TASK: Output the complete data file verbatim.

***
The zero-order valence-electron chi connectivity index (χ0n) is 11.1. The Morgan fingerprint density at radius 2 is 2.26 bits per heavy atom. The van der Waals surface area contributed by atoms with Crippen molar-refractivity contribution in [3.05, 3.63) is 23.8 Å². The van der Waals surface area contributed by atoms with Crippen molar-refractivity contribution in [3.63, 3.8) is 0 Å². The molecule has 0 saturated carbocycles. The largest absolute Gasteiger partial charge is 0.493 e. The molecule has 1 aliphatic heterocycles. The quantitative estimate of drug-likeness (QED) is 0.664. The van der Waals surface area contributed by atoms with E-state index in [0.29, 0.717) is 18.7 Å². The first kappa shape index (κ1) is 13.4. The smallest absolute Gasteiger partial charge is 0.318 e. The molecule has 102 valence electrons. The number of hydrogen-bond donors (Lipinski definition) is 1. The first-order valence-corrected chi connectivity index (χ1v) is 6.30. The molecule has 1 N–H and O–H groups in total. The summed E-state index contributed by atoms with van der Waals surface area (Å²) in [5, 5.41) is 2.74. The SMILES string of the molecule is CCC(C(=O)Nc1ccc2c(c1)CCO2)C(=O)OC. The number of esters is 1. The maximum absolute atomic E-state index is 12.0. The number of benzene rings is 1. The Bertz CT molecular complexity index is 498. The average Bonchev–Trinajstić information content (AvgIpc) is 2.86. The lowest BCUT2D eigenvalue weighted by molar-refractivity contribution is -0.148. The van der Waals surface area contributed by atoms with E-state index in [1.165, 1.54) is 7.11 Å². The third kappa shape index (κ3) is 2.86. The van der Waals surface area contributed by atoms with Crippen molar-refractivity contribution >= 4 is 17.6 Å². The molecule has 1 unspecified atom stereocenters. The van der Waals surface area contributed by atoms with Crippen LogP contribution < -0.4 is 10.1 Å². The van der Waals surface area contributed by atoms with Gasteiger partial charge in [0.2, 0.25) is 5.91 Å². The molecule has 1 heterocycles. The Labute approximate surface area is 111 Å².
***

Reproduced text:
The zero-order valence-electron chi connectivity index (χ0n) is 11.1. The Morgan fingerprint density at radius 2 is 2.26 bits per heavy atom. The van der Waals surface area contributed by atoms with Crippen molar-refractivity contribution in [3.05, 3.63) is 23.8 Å². The van der Waals surface area contributed by atoms with Crippen molar-refractivity contribution in [3.63, 3.8) is 0 Å². The molecule has 0 saturated carbocycles. The largest absolute Gasteiger partial charge is 0.493 e. The molecule has 1 aliphatic heterocycles. The quantitative estimate of drug-likeness (QED) is 0.664. The van der Waals surface area contributed by atoms with E-state index in [0.29, 0.717) is 18.7 Å². The first kappa shape index (κ1) is 13.4. The smallest absolute Gasteiger partial charge is 0.318 e. The molecule has 102 valence electrons. The number of hydrogen-bond donors (Lipinski definition) is 1. The first-order valence-corrected chi connectivity index (χ1v) is 6.30. The molecule has 1 N–H and O–H groups in total. The summed E-state index contributed by atoms with van der Waals surface area (Å²) in [5, 5.41) is 2.74. The SMILES string of the molecule is CCC(C(=O)Nc1ccc2c(c1)CCO2)C(=O)OC. The number of esters is 1. The maximum absolute atomic E-state index is 12.0. The number of benzene rings is 1. The Bertz CT molecular complexity index is 498. The average Bonchev–Trinajstić information content (AvgIpc) is 2.86. The lowest BCUT2D eigenvalue weighted by molar-refractivity contribution is -0.148. The van der Waals surface area contributed by atoms with E-state index in [1.165, 1.54) is 7.11 Å². The third kappa shape index (κ3) is 2.86. The van der Waals surface area contributed by atoms with Crippen molar-refractivity contribution >= 4 is 17.6 Å². The molecule has 1 unspecified atom stereocenters. The van der Waals surface area contributed by atoms with Crippen LogP contribution < -0.4 is 10.1 Å². The van der Waals surface area contributed by atoms with Gasteiger partial charge in [0.2, 0.25) is 5.91 Å². The molecule has 1 heterocycles. The Labute approximate surface area is 111 Å².